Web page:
Brad Burns, a spokesman for Dallas-based AT&T, declined to comment on any potential M&A targets. Ben Padovan, a spokesman for Newbury-based Vodafone, declined to comment on whether the carrier may become a takeover candidate.
Vodafone gained 0.7 percent to close at 206.25 pence in London, adding to yesterday’s 8.2 percent jump. Verizon lost 0.9 percent to $47.38 in New York. AT&T added 0.5 percent to $33.83.
Vodafone would fit AT&T’s global strategy, and the cash proceeds from the Verizon Wireless stake sale could make it more interesting for an acquirer, Bienenstock said.
Verizon is working with several banks to raise $10 billion from each, or enough to finance about $60 billion of the buyout, people familiar with the plans have said. In a statement yesterday, Vodafone said there’s no certainty an agreement with Verizon will be reached.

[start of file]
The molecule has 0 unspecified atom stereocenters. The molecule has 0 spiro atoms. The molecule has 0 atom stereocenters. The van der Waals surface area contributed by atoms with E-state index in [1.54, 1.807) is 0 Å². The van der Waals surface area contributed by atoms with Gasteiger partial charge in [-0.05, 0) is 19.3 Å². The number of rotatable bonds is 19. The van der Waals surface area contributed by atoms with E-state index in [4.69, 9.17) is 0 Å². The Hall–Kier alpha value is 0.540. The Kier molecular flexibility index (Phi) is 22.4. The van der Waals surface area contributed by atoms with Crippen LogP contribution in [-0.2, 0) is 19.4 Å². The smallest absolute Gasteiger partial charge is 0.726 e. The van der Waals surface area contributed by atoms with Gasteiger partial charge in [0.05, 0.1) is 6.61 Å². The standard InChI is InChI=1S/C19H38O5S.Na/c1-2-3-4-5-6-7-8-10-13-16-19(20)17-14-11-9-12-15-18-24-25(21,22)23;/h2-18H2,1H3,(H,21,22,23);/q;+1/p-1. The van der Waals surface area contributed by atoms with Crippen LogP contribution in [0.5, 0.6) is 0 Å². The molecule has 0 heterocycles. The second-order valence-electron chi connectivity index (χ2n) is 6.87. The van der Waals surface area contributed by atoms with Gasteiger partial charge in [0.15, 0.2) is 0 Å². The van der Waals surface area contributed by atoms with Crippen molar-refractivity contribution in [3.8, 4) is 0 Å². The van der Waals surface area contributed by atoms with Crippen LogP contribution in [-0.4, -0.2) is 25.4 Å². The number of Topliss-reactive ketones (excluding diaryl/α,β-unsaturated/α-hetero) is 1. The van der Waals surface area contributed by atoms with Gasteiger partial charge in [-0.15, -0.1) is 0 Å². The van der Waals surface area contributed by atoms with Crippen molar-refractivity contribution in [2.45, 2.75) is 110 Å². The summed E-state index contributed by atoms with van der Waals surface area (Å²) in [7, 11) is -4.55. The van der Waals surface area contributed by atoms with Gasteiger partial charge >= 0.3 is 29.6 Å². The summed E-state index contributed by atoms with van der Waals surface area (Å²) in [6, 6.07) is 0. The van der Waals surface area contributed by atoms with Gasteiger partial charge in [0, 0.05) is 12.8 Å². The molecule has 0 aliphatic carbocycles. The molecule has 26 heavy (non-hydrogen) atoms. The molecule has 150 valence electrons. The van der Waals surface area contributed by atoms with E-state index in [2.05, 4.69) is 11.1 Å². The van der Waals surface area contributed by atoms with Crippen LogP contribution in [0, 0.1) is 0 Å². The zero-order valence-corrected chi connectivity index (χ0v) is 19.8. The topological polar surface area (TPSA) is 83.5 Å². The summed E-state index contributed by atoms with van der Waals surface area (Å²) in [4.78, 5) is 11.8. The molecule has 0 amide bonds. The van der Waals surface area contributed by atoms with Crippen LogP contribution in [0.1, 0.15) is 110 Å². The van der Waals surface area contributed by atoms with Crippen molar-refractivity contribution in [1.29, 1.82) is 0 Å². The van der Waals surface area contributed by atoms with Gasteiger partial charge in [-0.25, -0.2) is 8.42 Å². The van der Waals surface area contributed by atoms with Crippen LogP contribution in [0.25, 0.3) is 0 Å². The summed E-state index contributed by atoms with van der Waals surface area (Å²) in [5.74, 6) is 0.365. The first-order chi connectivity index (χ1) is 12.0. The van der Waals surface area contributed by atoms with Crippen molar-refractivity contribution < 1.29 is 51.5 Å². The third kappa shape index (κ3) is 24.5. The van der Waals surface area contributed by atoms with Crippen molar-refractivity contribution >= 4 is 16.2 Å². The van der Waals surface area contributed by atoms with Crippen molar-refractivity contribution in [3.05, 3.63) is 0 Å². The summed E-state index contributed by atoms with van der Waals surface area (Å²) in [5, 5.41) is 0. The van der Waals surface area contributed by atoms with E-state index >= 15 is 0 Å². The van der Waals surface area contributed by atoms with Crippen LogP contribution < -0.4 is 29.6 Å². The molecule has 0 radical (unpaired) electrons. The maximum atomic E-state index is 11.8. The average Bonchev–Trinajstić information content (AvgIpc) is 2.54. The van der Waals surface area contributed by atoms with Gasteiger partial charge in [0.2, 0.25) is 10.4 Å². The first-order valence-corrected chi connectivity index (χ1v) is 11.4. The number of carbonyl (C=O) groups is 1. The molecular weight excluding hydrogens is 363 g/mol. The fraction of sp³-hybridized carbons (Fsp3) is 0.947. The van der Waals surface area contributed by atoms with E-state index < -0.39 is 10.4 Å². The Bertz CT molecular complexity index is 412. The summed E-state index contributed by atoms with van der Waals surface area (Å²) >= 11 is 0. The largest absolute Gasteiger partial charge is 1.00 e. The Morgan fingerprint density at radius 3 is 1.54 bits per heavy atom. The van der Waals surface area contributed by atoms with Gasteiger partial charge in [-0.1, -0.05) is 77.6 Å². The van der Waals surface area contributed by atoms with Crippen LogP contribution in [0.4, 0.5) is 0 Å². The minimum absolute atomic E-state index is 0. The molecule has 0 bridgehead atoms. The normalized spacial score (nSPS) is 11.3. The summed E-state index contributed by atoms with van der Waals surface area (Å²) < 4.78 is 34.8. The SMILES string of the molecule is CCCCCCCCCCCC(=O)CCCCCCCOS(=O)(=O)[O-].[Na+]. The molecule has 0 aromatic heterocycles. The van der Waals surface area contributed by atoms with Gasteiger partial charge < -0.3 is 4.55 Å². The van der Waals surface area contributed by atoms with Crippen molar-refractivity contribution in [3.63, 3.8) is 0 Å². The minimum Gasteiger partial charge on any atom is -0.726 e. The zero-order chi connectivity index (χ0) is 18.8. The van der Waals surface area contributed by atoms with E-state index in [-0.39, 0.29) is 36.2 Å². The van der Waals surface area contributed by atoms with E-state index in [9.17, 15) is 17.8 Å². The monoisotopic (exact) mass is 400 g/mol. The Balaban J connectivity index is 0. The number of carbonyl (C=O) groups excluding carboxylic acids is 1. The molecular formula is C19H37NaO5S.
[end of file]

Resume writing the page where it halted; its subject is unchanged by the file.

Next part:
“With 30 to 40 billion pounds cash in its pocket, Vodafone would quickly look an attractive target,” Bienenstock wrote in a note. “Alternatively, Vodafone could use the cash to build a bigger business itself. This would be more risky and time consuming, but it could be more fun and, depending on one’s view, more value creating.”
AT&T’s likely strategy would be to accelerate Vodafone’s 4G rollout, Enders’s Barford said. Vodafone switched on its 4G service in the U.K. yesterday, while consumers in some other European markets are still waiting for speedier connections.
The U.S. carrier is unconvinced of the advantages of running combined fixed-line and wireless networks, and would be more interested in Vodafone were it to remain a primarily mobile provider, said one of the people.
Vodafone has already expanded beyond wireless service, and in June beat John Malone’s Liberty Global Plc to take over Germany’s Kabel Deutschland Holding AG. Vodafone and Verizon accelerated talks on the stake sale after the Kabel Deutschland offer, which put additional pressure on the British company’s finances, a person familiar with the matter said.